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China curbs loan commissions
Published on: 2010-01-14
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SHANGHAI—China has told banks to stop giving commissions to real-estate agents for introducing mortgage customers, as Beijing tries to rein in an overheated property market and unscrupulous lending practices.

The warning from a banking industry association came after an unexpected decision by the central bank to tighten the reserve requirement for commercial lenders, a move aimed at curbing loan growth amid mounting concerns over inflation and a broad-based asset bubble.

The China Banking Association said Wednesday that the new guideline on housing-loan commissions has been in effect since Jan. 1. The association, which is under the directive of China's banking regulator, didn't specify whether banks that ignore the guideline would be penalized.

"High commissions paid by banks to real-estate agents have seriously disturbed the [financial and real-estate] markets and impacted banks' credit business," the association said in a statement.

Agents could receive commissions ranging from 1.2% to 1.5% of a home's value from banks, the state-run Shanghai Securities News reported, citing several agents.

The practice isn't unique to China but has raised concerns among regulators, as banks often lowered lending rates or relaxed lending practices to secure individual mortgage loans, a lucrative sector for lenders, while real-estate agents helped borrowers forge mortgage documents to get higher commissions.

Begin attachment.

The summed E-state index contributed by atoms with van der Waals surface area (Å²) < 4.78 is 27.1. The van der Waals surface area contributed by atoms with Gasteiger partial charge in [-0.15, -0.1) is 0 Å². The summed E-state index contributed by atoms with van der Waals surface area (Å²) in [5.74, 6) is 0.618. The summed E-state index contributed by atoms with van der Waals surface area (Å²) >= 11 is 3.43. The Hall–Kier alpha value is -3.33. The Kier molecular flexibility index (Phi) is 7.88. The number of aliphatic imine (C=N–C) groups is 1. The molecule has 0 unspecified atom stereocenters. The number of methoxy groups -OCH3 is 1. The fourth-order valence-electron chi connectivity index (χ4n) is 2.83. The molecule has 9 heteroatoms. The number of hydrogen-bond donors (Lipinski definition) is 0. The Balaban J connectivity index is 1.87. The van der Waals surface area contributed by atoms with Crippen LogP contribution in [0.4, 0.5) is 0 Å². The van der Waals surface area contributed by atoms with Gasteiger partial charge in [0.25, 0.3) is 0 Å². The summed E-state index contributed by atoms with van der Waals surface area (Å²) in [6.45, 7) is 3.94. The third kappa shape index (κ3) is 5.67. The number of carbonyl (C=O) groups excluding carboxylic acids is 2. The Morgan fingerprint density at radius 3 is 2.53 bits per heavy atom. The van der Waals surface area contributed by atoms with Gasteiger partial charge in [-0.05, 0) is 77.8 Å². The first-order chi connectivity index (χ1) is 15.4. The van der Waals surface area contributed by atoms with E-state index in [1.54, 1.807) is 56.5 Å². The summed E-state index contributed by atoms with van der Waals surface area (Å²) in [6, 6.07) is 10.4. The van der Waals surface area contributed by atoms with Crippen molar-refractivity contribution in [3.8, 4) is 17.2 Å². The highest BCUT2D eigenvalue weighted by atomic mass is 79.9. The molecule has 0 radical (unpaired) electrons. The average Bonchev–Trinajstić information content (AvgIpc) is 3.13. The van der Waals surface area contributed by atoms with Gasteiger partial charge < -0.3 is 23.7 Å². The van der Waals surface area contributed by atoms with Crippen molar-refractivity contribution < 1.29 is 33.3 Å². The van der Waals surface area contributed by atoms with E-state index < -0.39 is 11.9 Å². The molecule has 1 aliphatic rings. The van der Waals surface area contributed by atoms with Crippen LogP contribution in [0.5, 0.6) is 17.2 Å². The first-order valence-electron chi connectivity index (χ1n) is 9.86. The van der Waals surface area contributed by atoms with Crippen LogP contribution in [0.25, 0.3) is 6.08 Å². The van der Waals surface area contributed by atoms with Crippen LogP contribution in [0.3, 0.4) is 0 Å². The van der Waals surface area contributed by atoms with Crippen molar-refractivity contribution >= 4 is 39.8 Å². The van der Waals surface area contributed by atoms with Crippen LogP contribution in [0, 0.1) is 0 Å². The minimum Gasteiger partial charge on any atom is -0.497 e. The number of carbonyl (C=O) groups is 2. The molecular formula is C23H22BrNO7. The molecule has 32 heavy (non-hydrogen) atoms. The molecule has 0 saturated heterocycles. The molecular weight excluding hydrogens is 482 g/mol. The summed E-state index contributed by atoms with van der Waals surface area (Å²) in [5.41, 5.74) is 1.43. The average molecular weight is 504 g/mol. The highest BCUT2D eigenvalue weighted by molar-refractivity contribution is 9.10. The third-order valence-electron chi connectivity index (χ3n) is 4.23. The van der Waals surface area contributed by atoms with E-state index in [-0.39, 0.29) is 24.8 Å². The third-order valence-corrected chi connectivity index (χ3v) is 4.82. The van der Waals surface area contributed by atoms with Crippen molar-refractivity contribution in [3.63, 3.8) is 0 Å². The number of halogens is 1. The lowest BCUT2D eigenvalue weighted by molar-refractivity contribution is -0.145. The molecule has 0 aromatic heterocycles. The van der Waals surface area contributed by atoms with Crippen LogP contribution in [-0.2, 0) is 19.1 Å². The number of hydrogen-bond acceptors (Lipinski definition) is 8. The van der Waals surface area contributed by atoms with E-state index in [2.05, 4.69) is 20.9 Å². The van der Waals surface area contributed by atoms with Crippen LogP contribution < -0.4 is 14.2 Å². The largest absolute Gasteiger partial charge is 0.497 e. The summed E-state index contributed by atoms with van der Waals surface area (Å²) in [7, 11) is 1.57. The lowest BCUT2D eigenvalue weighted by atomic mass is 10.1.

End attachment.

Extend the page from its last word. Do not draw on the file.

Individual mortgage loans soared last year amid a property-sector boom formed by supportive measures from the government, which included tax breaks, smaller down-payment requirements and lower loan rates for first-time home buyers.

Central-bank data show banks extended 952 billion yuan ($139.45 billion) worth of individual mortgage loans in the first three quarters of 2009, nearly four times the amount banks issued in the same period of 2008.

Property prices have hit record highs in major cities in China since the third quarter of 2009. Prices in more affluent coastal areas were especially strong. In December, prices of new housing in Shanghai rose to an average of 20,187 yuan per square meter, up 8% from November, government data show.

Sizzling property prices have worried not only ordinary citizens but also top government leaders. In a rare press interview in December, Premier Wen Jiabao expressed his concerns about what he described as an "overly rapid" rise in real-estate prices.

Fears that high property prices would fuel inflation and threaten social stability have prompted Beijing to begin tightening its policies on the real-estate market and home purchases. Measures include the introduction of a nationwide minimum down payment on land purchases, and the withdrawal of a favorable business-tax policy on the purchase of second homes.

In a clear signal that Beijing is shifting its policy focus toward pre-empting inflation risks from single-mindedly supporting economic growth, the People's Bank of China said Tuesday it will raise the proportion of money that banks must deposit with the central bank by 0.5 percentage point from Monday, reducing the amount of cash banks have available for lending.

Regulators also told banks to tighten lending for second-home buyers, as part of efforts to prevent speculation. China's cabinet reiterated on Sunday that buyers of second homes will have to pay a minimum down payment of 40%, double the level for first-time home buyers.

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